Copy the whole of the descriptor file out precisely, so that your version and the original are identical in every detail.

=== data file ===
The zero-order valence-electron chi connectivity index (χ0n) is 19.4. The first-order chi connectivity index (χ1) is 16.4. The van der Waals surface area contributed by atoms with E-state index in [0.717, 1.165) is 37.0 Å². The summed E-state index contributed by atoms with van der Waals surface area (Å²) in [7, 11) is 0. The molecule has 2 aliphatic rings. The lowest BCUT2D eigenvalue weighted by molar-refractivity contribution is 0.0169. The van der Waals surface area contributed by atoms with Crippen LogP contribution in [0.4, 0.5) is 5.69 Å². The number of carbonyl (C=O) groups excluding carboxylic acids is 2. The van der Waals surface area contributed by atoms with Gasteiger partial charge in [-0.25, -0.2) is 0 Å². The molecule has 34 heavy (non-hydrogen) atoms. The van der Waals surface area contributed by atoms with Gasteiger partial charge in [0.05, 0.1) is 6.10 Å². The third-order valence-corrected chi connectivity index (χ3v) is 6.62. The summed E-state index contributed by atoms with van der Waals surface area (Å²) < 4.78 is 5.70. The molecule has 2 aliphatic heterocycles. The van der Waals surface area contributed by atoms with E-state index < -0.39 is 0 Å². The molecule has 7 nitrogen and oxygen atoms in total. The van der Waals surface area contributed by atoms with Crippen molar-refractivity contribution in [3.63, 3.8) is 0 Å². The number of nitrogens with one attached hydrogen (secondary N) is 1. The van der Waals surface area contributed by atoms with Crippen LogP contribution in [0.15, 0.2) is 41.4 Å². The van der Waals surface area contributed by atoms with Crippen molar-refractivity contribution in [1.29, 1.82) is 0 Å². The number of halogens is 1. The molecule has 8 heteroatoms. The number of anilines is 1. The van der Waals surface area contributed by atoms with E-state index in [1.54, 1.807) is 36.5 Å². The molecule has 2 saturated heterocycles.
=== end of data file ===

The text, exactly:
The zero-order valence-electron chi connectivity index (χ0n) is 19.4. The first-order chi connectivity index (χ1) is 16.4. The van der Waals surface area contributed by atoms with E-state index in [0.717, 1.165) is 37.0 Å². The summed E-state index contributed by atoms with van der Waals surface area (Å²) in [7, 11) is 0. The molecule has 2 aliphatic rings. The lowest BCUT2D eigenvalue weighted by molar-refractivity contribution is 0.0169. The van der Waals surface area contributed by atoms with Crippen LogP contribution in [0.4, 0.5) is 5.69 Å². The number of carbonyl (C=O) groups excluding carboxylic acids is 2. The van der Waals surface area contributed by atoms with Gasteiger partial charge in [-0.25, -0.2) is 0 Å². The molecule has 34 heavy (non-hydrogen) atoms. The van der Waals surface area contributed by atoms with Gasteiger partial charge in [0.05, 0.1) is 6.10 Å². The third-order valence-corrected chi connectivity index (χ3v) is 6.62. The summed E-state index contributed by atoms with van der Waals surface area (Å²) < 4.78 is 5.70. The molecule has 2 aliphatic heterocycles. The van der Waals surface area contributed by atoms with E-state index < -0.39 is 0 Å². The molecule has 7 nitrogen and oxygen atoms in total. The van der Waals surface area contributed by atoms with Crippen molar-refractivity contribution in [3.63, 3.8) is 0 Å². The number of nitrogens with one attached hydrogen (secondary N) is 1. The van der Waals surface area contributed by atoms with Crippen LogP contribution in [0.15, 0.2) is 41.4 Å². The van der Waals surface area contributed by atoms with Crippen molar-refractivity contribution in [1.29, 1.82) is 0 Å². The number of halogens is 1. The molecule has 8 heteroatoms. The number of anilines is 1. The van der Waals surface area contributed by atoms with E-state index in [1.54, 1.807) is 36.5 Å². The molecule has 2 saturated heterocycles.